Jos Brils (Deltares, Utrecht, The Netherlands): Risk based management of Mediterranena river systems- EU FP6 project 

14.45 - 15.10

Lorenzo Proia (ICRA-UdG, Girona, Spain): Effects of toxicant pulses on biofilm phosphorus uptake in water scarce situations

15.10 - 15.35

Joop Harmsen (Alterra, Wageningen, The Netherlands): The role of contaminated sediments in dry river catchments 

15.35 - 16.00

F. Frances (UPV, Valencia, Spain): Assessing nitrogen dynamics in a small Mediterranean forested catchment

16.00 - 16.20

Sandra Pérez (IDAEA-CSIC, Barcelona, Spain): Occurrence and loads of emerging pollutants in the Llobregat River (NE Spain)

16.20 - 16.45

A Ginebreda (IDAEA-CSIC, Barcelona, Spain): Wastewater reuse in Mediterranean semi-arid areas: the impact of discharges of tertiary treated sewage on the load of polar organic pollutants in the Llobregat river

16.45 - 17.10

Yolanda Picó  (UPV, Valencia, Spain): Spatial distribution of pharmaceuticals between water, soils and sediments in the wetland ecosystems of the Xuquer River Basin (Valencia, Spain) 

17.10 - 17.35

Meritxell Gros (ICRA, Girona, Spain): Influence of hydrological conditions and dilution factor on the occurrence of pharmaceuticals in river waters. Case study: the Ebro river basin (NE Spain)  

17.35 - 18.00

Marinella Farré (IDAEA-CSIC, Barcelona, Spain): Carbon nanomaterials: an emerging contaminant and/or a  promising adsorbent in wastewater treatment. Occurrence in the Llobregat river basin” 

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SS04 - Defining adverse outcome pathways for predictive ecotoxicology

Wednesday 26 May, 14.55-18.05 hrs, Room Albaicin 1

The historical paradigm for protecting the environment from adverse effects of chemicals has primarily centered on whole animal toxicity testing with single chemicals of concern. However, due to the costs and time involved it is not practical or feasible to exhaustively test all chemicals that could adversely affect ecosystems. These realities have long indicated the need for scientifically-sound models and tools for predicting adverse effects of chemicals based on relatively little data. Exposure considerations (e.g., likely route of exposure, environmental fate, and metabolism) and uncertainty factors have served as the foundation for such extrapolations in ecological risk assessment. To date, efforts to incorporate mechanistic understanding of biological systems as a basis for effects extrapolation have been limited. However, with recent and projected advances in toxicogenomics, bioinformatics, systems biology, and computational toxicology, scientists seem poised to make critical breakthroughs that will revolutionize predictive toxicology and elicit a paradigm shift in regulatory toxicity testing and risk assessment. This special symposium will present results of a SETAC Pellston workshop focused on exploring and projecting the ways in which toxicogenomics, bioinformatics, systems biology, and computational toxicology could be used to facilitate predictive ecotoxicity testing and/or ecological risk assessment.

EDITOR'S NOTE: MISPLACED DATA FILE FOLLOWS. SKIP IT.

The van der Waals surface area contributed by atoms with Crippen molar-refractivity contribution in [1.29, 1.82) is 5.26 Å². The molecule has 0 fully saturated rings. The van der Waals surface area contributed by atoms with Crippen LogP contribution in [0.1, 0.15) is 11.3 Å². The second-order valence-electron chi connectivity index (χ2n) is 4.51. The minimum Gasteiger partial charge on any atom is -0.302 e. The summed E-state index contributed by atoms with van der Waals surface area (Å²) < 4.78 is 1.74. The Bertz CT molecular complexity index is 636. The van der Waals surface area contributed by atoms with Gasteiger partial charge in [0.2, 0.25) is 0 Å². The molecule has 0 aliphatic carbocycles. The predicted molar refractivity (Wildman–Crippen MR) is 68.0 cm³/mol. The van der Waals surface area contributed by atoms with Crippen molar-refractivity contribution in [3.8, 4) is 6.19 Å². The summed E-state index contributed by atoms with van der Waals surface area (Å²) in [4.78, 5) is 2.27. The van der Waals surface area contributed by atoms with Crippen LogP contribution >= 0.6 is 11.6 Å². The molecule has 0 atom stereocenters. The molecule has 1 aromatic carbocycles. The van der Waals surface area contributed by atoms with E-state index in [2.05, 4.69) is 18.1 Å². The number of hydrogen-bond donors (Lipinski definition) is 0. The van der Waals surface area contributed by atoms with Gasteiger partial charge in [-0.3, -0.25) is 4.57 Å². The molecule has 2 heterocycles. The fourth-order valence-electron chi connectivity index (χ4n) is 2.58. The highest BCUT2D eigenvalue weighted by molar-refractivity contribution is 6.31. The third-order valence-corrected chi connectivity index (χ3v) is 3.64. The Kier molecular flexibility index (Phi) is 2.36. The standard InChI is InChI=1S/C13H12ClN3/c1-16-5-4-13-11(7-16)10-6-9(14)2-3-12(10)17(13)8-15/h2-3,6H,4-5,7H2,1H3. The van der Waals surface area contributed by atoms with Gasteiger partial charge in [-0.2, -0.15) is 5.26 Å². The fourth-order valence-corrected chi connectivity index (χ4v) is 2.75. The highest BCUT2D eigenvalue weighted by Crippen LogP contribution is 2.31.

Chairs: Natàlia Garcia-Reyero (Jackson State University, Jackson, MS, USA) and Edward Perkins (US Army Engineering Research and Development Center, Vicksburg, MS, USA)

14.55 - 15.00


15.00 - 15.20

Natàlia Garcia-Reyero (Jackson State University, Jackson, MS, USA): Paving the way for predictive ecotoxicology in the 21st century

15.20 - 15.40

Knut-Erik Tollefsen (Norwegian Institute for Water Research (NIVA), Norway): Adverse outcome pathways: A conceptual framework to support ecotoxicology research and risk assessment

15.40 - 16.00

Kevin Chipman (University of Birmingham, Birmingham, United Kingdom): An overview of reverse engineering adverse outcome pathways from “omics” effects data

16.00 - 16.25


16.25 - 16.45

Francesco Falciani (University of Birmingham, Birmingham, United Kingdom): Exploration and discovery of toxicological pathways via reverse engineering

16.45 - 17.05

Markus Hecker (ENTRIX Inc. Saskatoon, SK, Canada): Adverse outcome pathways and ecological risk assessment: Bridging to population level effects

17.05 - 17.25

Edward Perkins (US Army Engineering Research and Development Center, Vicksburg, MS, USA): Testing and risk assessment of chemicals that impact highly adaptive biological systems: the case of endocrine systems

17.25 - 17.45

Malin Celander (University of Gothenburg, Göteborg, Sweden): Species extrapolation for the 21st century

17.45 - 18.05

Sean Kennedy (Environment Canada, Canada): From molecular mechanism of action to ecological risk assessment – The aryl hydrocarbon receptor and the sensitivity of avian species to ‘dioxin-like’ compounds